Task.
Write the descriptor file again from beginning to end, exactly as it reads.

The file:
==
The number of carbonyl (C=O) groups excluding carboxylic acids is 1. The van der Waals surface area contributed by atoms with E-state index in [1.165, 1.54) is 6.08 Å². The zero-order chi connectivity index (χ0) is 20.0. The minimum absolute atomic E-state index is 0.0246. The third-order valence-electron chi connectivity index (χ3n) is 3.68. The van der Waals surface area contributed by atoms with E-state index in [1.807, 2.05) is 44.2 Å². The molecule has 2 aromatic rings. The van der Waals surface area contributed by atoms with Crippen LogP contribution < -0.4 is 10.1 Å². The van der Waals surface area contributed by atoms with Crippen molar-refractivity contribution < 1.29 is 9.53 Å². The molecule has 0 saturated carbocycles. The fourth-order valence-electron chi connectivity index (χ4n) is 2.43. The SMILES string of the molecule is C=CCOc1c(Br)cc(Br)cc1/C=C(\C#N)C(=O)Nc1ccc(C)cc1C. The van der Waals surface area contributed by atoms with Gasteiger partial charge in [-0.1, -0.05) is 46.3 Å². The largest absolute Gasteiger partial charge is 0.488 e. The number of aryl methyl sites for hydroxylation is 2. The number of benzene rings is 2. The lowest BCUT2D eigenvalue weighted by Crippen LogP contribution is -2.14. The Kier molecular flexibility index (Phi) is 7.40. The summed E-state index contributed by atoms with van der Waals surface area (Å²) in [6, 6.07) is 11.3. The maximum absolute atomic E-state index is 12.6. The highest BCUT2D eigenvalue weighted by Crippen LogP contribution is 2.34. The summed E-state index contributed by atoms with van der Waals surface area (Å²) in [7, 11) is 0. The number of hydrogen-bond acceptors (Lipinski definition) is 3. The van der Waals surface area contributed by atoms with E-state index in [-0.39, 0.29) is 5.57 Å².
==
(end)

The number of carbonyl (C=O) groups excluding carboxylic acids is 1. The van der Waals surface area contributed by atoms with E-state index in [1.165, 1.54) is 6.08 Å². The zero-order chi connectivity index (χ0) is 20.0. The minimum absolute atomic E-state index is 0.0246. The third-order valence-electron chi connectivity index (χ3n) is 3.68. The van der Waals surface area contributed by atoms with E-state index in [1.807, 2.05) is 44.2 Å². The molecule has 2 aromatic rings. The van der Waals surface area contributed by atoms with Crippen LogP contribution < -0.4 is 10.1 Å². The van der Waals surface area contributed by atoms with Crippen molar-refractivity contribution < 1.29 is 9.53 Å². The molecule has 0 saturated carbocycles. The fourth-order valence-electron chi connectivity index (χ4n) is 2.43. The SMILES string of the molecule is C=CCOc1c(Br)cc(Br)cc1/C=C(\C#N)C(=O)Nc1ccc(C)cc1C. The van der Waals surface area contributed by atoms with Gasteiger partial charge in [-0.1, -0.05) is 46.3 Å². The largest absolute Gasteiger partial charge is 0.488 e. The number of aryl methyl sites for hydroxylation is 2. The number of benzene rings is 2. The lowest BCUT2D eigenvalue weighted by Crippen LogP contribution is -2.14. The Kier molecular flexibility index (Phi) is 7.40. The summed E-state index contributed by atoms with van der Waals surface area (Å²) in [6, 6.07) is 11.3. The maximum absolute atomic E-state index is 12.6. The highest BCUT2D eigenvalue weighted by Crippen LogP contribution is 2.34. The summed E-state index contributed by atoms with van der Waals surface area (Å²) in [7, 11) is 0. The number of hydrogen-bond acceptors (Lipinski definition) is 3. The van der Waals surface area contributed by atoms with E-state index in [-0.39, 0.29) is 5.57 Å².